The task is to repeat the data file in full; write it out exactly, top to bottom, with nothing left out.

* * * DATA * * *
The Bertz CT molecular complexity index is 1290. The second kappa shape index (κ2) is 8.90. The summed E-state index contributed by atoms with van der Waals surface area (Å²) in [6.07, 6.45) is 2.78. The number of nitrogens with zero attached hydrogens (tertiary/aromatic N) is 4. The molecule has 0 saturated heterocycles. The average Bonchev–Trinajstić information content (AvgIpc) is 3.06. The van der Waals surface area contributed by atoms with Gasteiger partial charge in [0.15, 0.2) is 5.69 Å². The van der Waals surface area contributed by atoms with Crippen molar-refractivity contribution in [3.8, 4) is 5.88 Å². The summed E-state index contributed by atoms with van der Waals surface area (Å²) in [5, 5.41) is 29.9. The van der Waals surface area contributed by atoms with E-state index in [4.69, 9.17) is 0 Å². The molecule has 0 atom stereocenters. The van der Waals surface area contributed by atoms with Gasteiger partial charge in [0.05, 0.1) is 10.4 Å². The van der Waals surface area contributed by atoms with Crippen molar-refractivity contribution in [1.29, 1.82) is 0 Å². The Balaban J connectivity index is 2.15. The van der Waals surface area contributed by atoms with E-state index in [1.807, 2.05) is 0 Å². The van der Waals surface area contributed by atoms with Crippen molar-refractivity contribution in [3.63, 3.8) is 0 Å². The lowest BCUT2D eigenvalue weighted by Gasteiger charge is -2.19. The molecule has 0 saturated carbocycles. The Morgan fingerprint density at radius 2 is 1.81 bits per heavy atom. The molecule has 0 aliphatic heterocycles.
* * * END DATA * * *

The Bertz CT molecular complexity index is 1290. The second kappa shape index (κ2) is 8.90. The summed E-state index contributed by atoms with van der Waals surface area (Å²) in [6.07, 6.45) is 2.78. The number of nitrogens with zero attached hydrogens (tertiary/aromatic N) is 4. The molecule has 0 saturated heterocycles. The average Bonchev–Trinajstić information content (AvgIpc) is 3.06. The van der Waals surface area contributed by atoms with Gasteiger partial charge in [0.15, 0.2) is 5.69 Å². The van der Waals surface area contributed by atoms with Crippen molar-refractivity contribution in [3.8, 4) is 5.88 Å². The summed E-state index contributed by atoms with van der Waals surface area (Å²) in [5, 5.41) is 29.9. The van der Waals surface area contributed by atoms with E-state index in [4.69, 9.17) is 0 Å². The molecule has 0 atom stereocenters. The van der Waals surface area contributed by atoms with Gasteiger partial charge in [0.05, 0.1) is 10.4 Å². The van der Waals surface area contributed by atoms with Crippen molar-refractivity contribution in [1.29, 1.82) is 0 Å². The Balaban J connectivity index is 2.15. The van der Waals surface area contributed by atoms with E-state index in [1.807, 2.05) is 0 Å². The van der Waals surface area contributed by atoms with Crippen molar-refractivity contribution in [3.63, 3.8) is 0 Å². The lowest BCUT2D eigenvalue weighted by Gasteiger charge is -2.19. The molecule has 0 saturated carbocycles. The Morgan fingerprint density at radius 2 is 1.81 bits per heavy atom. The molecule has 0 aliphatic heterocycles.